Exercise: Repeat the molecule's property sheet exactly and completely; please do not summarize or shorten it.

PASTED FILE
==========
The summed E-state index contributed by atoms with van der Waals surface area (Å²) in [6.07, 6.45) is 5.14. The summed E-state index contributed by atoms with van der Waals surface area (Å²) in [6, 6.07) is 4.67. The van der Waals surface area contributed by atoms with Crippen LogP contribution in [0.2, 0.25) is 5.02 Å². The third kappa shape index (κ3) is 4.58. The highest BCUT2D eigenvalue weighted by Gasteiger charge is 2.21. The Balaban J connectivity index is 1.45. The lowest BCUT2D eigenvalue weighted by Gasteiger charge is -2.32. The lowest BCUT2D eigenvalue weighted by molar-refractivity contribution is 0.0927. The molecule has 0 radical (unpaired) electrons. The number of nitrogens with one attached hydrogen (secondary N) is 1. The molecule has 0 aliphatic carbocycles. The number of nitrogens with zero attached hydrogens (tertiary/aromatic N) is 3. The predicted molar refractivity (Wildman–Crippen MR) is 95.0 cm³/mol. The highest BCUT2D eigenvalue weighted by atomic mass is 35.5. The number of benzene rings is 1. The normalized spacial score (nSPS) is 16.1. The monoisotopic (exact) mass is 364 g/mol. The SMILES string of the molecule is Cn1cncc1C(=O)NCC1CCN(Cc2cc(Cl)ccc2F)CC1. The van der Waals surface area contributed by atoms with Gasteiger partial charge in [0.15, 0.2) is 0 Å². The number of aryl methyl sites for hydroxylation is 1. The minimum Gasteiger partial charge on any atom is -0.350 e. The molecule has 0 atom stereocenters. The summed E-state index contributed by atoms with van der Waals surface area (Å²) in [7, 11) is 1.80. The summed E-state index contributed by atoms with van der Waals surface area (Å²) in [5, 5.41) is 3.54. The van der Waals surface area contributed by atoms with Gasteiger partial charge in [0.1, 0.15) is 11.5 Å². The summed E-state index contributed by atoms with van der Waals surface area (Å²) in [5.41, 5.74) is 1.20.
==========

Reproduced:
The summed E-state index contributed by atoms with van der Waals surface area (Å²) in [6.07, 6.45) is 5.14. The summed E-state index contributed by atoms with van der Waals surface area (Å²) in [6, 6.07) is 4.67. The van der Waals surface area contributed by atoms with Crippen LogP contribution in [0.2, 0.25) is 5.02 Å². The third kappa shape index (κ3) is 4.58. The highest BCUT2D eigenvalue weighted by Gasteiger charge is 2.21. The Balaban J connectivity index is 1.45. The lowest BCUT2D eigenvalue weighted by Gasteiger charge is -2.32. The lowest BCUT2D eigenvalue weighted by molar-refractivity contribution is 0.0927. The molecule has 0 radical (unpaired) electrons. The number of nitrogens with one attached hydrogen (secondary N) is 1. The molecule has 0 aliphatic carbocycles. The number of nitrogens with zero attached hydrogens (tertiary/aromatic N) is 3. The predicted molar refractivity (Wildman–Crippen MR) is 95.0 cm³/mol. The highest BCUT2D eigenvalue weighted by atomic mass is 35.5. The number of benzene rings is 1. The normalized spacial score (nSPS) is 16.1. The monoisotopic (exact) mass is 364 g/mol. The SMILES string of the molecule is Cn1cncc1C(=O)NCC1CCN(Cc2cc(Cl)ccc2F)CC1. The van der Waals surface area contributed by atoms with Gasteiger partial charge in [0.15, 0.2) is 0 Å². The number of aryl methyl sites for hydroxylation is 1. The minimum Gasteiger partial charge on any atom is -0.350 e. The molecule has 0 atom stereocenters. The summed E-state index contributed by atoms with van der Waals surface area (Å²) in [7, 11) is 1.80. The summed E-state index contributed by atoms with van der Waals surface area (Å²) in [5, 5.41) is 3.54. The van der Waals surface area contributed by atoms with Gasteiger partial charge in [0.1, 0.15) is 11.5 Å². The summed E-state index contributed by atoms with van der Waals surface area (Å²) in [5.41, 5.74) is 1.20.